What may I do with someone's property on my land?

Inspired by this pit thread, I’ve got a question.

Imagine that my neighbors, those jerks, have left some of their property in my yard. I’m annoyed at them. What are my legal (and, to make it interesting, ethical) options for dealing with their property?

Let’s consider three types of property; if there are other types to consider, let’s consider those as well:

  1. They were flying a kite, and when they were done, they left their cheap little kite in my yard.
  2. They drove home late and, for whatever reason, parked their car in my driveway.
  3. Being irresponsible cat owners, they let their cat roam into my yard.

For situation #3, for the present let’s not consider any animal cruelty or animal welfare laws: let’s strictly limit ourselves to considering property laws.


Ethically, you should be able to dispose of all the property.

It is also ethical to kill the cat by setting up traps or setting out poison just as it would be ethical to put tire deflating devices up to deter illegal entry.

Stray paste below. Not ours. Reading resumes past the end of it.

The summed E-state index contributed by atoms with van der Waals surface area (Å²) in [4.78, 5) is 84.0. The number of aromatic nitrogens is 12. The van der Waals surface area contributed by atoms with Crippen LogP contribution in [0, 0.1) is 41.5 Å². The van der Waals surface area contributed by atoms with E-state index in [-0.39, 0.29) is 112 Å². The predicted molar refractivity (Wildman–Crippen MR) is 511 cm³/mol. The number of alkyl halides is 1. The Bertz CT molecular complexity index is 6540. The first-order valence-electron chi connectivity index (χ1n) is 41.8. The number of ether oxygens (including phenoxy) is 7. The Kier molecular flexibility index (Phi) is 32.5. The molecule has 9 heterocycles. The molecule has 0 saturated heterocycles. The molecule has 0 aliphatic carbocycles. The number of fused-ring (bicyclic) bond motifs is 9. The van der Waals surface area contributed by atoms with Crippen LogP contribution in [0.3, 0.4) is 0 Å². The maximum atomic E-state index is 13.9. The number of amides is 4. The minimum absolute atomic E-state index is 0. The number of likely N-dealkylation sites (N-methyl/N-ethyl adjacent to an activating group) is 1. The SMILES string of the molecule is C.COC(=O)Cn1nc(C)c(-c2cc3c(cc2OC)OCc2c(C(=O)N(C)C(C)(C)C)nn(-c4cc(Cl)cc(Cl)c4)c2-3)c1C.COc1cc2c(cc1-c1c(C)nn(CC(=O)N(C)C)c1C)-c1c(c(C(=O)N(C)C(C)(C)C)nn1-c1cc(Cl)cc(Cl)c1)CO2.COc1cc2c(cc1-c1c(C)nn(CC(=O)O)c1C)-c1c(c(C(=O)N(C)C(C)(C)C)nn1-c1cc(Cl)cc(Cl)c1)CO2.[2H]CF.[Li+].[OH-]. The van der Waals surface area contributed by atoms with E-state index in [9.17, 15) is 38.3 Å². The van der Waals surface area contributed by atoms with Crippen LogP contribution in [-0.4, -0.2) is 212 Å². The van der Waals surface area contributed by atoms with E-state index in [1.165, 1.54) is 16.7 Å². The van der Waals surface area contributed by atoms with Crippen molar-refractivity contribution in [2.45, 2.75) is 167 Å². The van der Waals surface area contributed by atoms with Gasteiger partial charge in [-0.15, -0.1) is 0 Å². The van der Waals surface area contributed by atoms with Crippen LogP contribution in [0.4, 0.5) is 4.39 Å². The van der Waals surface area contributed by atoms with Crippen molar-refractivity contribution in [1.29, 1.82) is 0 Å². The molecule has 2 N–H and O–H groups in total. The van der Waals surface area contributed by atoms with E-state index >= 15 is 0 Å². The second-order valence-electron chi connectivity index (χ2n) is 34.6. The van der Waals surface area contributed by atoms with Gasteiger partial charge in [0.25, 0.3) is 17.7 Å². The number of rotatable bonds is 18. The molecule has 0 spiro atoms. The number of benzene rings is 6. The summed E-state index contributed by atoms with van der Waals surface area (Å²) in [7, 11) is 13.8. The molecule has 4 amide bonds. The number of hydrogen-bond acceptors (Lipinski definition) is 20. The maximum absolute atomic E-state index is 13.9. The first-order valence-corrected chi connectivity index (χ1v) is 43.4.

Now legally, the law might fuck all these perfectly ethical, sane actions up. The law has a way of doing that.

1)The first few times the kite is left in my yard I return it with the request not to let it happen again. After that I trash it.

2)Any car parked in my driveway without my permission, or parked on the street blocking my driveway, will be towed ASAP

3)Cats coming into my yard will be trapped and taken to the animal shelter.

Just FTR:

I’d probably put the kite up unless it was torn up and see if anyone asks for it. I’d call the Police and see if they would get the car towed if I didn’t know who it belonged to. I would more than likely trap the cat and take it to the pound. I’m just not condemning more severe actions because it sets a bad principle.

Cool. Do you think that in any of these cases you might ethically take more severe actions? Do you think that in any of these cases you might legally take more severe actions?